By Jonathon Van Maren
“There is a healthy and an unhealthy love of animals: and the nearest definition of the difference is that the unhealthy love of animals is serious,” G.K. Chesterton wrote in his 1920 book of essays The Uses of Diversity. “I am quite prepared to love a rhinoceros, with reasonable precautions: he is, doubtless, a delightful father to the young rhinoceroses. But I will not promise not to laugh at a rhinoceros…I will not worship an animal. That is, I will not take an animal quite seriously: and I know why.”
The reason, wrote Chesterton, is serious: “Wherever there is Animal Worship there is Human Sacrifice. That is, both symbolically and literally, a real truth of historical experience.”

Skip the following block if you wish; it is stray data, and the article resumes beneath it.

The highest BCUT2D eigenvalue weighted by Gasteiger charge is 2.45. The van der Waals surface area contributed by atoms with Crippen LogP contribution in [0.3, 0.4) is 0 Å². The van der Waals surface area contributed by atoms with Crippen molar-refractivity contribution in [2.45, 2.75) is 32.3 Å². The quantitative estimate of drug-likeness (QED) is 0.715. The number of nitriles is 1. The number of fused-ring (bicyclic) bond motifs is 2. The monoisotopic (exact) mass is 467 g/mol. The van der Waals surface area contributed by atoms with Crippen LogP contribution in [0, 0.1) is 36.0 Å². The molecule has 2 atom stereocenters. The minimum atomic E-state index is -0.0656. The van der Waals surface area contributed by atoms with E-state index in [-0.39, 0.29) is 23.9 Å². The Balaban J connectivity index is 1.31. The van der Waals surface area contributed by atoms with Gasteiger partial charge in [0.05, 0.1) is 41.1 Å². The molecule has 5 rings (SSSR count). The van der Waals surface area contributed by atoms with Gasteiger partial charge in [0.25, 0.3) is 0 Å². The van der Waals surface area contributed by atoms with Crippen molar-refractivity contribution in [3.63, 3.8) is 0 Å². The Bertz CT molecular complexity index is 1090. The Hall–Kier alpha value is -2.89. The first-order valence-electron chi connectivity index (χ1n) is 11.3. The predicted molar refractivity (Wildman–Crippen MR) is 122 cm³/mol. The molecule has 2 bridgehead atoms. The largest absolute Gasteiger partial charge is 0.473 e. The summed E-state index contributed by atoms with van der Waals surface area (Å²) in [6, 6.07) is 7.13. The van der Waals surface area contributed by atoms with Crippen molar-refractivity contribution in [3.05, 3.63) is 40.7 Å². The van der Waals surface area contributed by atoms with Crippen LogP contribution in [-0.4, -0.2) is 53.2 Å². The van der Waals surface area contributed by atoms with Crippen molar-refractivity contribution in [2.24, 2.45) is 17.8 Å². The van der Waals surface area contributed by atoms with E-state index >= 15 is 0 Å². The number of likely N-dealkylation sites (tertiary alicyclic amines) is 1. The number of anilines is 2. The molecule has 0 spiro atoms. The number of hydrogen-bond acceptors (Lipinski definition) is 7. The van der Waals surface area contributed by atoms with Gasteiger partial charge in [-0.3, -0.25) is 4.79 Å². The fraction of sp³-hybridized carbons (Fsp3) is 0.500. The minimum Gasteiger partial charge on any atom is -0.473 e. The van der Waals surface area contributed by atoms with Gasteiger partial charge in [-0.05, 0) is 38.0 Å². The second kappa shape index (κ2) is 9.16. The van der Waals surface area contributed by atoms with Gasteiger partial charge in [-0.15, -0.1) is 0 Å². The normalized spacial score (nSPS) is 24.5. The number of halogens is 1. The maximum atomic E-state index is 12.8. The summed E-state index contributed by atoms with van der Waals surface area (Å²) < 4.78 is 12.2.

I have always been a lover of animals, and I am generally in favor of conservation measures. The great conservative philosopher Sir Roger Scruton has a brilliant chapter in his book How to Be A Conservative on conservation, and acclaimed pro-life author Wendell Berry has spent a lifetime advocating environmental causes. There is nothing wrong with animal protections or environmental measures—unless, as Chesterton pointed out, the love of soulless beasts takes precedent over humans—and leads us to a dark and ugly place.